Doctor Who: Nightmare of Eden

Peter Capaldi isn't going to face this lot any time soon
"Oh... my fingers... my arms... my legs... ah... my everything... aaargh!"

'Nightmare of Eden' has all of this era's weaknesses and hardly any of its strengths.

This story was the first Bob Baker wrote without his usual writing partner, Dave Martin. I was never fond of his work when he was part of a duo, I'm even less fond of it now he's a solo artist. Like all of the scripts he has worked on, 'Nightmare of Eden' has some some interesting ideas that never really reach their full potential. Douglas Adams is still script-editor so there are still quite a lot of witty lines, but even they aren't enough to really make the story bearable.

At first it looks like whole thing is going to be a take on the Airport disaster movies that were popular in the 70s (and parodied to perfection in Airplane!) as the Doctor struggles to save two starships that have crashed into each other and become tangled together. Unfortunately, as is so often the case, there is no money in the budget to portray this convincingly on screen. That's not the story's only problem. Baker struggles to juggle the story's various plot threads. He just can't seem to decide if this should be about the Doctor and Romana saving the ships, chasing after drug smugglers or avoiding Mandrells.

Oh god, the Mandrells. I know I really shouldn't criticise Doctor Who for terrible monster effects. There have been so many over the years it has become expected at this point. But I have to make an exception in this case because the Mandrells are just so bad. The Doctor Who Appreciation Society really hit the nail on the head when it described them as "cute rejects from The Muppet Show".

There is also no sense of real peril. Despite nearly a thousand lives being at risk no one seems to be taking things seriously, least of all the leading man. It is well known fact that Baker was out of control by this point. If he didn't like a script he'd change it and didn't appreciate directors telling him what to do. According to everyone involved, it was an absolute nightmare to make. Things got so bad that director Alan Bromly quit after a vehement dispute with Baker, forcing producer Graham Williams to step in and direct the rest of the serial uncredited. The whole situation was so unpleasant that Williams decided to leave the series at the end of the season.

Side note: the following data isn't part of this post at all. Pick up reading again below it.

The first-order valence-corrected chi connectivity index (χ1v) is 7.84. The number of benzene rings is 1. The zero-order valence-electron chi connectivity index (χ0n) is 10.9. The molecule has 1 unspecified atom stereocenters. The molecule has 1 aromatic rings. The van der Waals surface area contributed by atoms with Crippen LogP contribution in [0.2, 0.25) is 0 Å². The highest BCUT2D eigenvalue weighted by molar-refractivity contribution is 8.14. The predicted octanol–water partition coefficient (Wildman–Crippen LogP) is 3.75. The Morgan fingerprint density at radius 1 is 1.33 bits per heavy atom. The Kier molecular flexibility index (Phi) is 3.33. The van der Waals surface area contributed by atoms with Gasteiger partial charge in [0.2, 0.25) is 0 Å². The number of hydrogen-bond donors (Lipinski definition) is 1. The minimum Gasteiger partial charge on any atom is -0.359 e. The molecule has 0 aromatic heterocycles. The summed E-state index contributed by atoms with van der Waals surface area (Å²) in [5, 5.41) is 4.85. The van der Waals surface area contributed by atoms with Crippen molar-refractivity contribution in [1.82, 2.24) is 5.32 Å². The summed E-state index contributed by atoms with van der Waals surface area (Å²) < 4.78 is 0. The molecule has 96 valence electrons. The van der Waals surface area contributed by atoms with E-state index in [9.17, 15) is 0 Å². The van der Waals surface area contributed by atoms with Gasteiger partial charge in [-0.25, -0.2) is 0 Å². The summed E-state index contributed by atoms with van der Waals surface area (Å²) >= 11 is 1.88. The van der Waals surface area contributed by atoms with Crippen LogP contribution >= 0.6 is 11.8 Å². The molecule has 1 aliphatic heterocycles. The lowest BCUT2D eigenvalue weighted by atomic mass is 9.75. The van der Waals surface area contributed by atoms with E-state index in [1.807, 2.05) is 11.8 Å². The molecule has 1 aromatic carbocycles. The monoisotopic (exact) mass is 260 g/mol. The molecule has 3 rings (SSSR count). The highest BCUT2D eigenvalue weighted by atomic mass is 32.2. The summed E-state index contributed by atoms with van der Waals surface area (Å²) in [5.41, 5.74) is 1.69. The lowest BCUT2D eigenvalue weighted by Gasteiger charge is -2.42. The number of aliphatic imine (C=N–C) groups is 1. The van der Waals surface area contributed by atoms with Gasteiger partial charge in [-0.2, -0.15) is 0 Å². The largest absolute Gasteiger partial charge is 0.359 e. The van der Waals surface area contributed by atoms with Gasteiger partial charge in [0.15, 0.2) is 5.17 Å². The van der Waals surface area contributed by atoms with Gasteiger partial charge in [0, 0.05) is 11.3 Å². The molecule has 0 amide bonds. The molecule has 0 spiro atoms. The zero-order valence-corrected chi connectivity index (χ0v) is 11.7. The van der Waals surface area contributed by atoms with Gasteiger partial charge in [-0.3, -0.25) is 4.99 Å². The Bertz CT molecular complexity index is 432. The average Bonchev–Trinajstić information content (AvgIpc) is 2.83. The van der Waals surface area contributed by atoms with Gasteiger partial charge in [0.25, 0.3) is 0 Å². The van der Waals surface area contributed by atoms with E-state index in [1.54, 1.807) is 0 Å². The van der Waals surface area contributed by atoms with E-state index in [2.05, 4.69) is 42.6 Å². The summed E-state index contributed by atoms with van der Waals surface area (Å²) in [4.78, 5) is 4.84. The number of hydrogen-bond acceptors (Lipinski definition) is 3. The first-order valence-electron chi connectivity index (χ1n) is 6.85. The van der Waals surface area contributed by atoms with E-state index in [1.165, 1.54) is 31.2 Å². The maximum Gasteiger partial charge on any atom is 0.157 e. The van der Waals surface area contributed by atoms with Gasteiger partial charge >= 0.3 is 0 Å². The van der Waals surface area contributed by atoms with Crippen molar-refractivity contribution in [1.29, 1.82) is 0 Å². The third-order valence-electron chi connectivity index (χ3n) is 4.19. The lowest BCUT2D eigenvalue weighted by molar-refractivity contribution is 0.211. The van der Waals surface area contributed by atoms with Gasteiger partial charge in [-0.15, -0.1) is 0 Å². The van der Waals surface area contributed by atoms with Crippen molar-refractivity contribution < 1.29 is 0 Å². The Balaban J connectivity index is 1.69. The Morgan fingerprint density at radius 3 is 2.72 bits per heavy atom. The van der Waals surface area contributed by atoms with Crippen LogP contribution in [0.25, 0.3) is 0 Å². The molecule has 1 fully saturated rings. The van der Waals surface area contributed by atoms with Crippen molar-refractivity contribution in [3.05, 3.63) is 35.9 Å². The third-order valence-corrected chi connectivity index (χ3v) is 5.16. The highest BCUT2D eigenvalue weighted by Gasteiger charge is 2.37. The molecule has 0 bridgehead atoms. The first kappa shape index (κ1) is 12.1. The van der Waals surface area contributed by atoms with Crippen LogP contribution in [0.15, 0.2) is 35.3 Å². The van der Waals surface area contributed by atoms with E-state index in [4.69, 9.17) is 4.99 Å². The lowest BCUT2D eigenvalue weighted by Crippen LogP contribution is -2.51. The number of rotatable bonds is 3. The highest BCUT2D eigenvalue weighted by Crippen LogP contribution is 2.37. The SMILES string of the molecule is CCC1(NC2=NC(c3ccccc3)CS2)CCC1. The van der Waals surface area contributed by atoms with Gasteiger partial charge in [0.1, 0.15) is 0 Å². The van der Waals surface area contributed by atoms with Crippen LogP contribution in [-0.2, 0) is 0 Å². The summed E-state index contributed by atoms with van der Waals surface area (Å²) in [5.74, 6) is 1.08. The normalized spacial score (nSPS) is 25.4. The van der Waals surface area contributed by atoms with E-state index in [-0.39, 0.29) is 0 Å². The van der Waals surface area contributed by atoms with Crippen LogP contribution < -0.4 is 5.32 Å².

Notes and Quotes

--I liked that the ship had stairs. You very rarely see spaceships with stairs. Always bugged me that no Star Trek ship ever had stairs. What did Roddenberry have against stairs?

--The acting all round is terrible, but special mention has to go to the two cops, who are just irritating.

--The drug smuggling plot does makes a refreshing change from the aliens plotting to take over the universe. But if the producers wanted to deliver a serious message about the perils of drugs, they picked the wrong story to do it in. This story is just too silly to tackle such a serious topic.

Romana: (re: the Doctor) "Don't mind him, he just likes to irritate people."

Romana: "I don't think we should interfere."
The Doctor: "Interfere! Of course we should interfere. Always do what you're best at, that's what I say."

Tryst: "I am helping to conserve endangered species."
The Doctor: "By putting them in this machine?"
Tryst: "Oh yes."
The Doctor: "Ah yes, of course. Just in the same way a jam maker conserves raspberries."

Rigg: "First a collision, then a dead navigator and now a... monster roaming about my ship. Well it's totally inexplicable."
The Doctor: "Nothing's inexplicable."
Rigg: "Then explain it."
The Doctor: "It's inexplicable!"

One out of four staircases.
Mark Greig has been writing for Doux Reviews since 2011. More Mark Greig.

1 comment:

Aronpuma said...

Yay! These reviews are back!
I'm wondering from your description if this would be a good one to watch with maybe a collection of Ed Wood movies.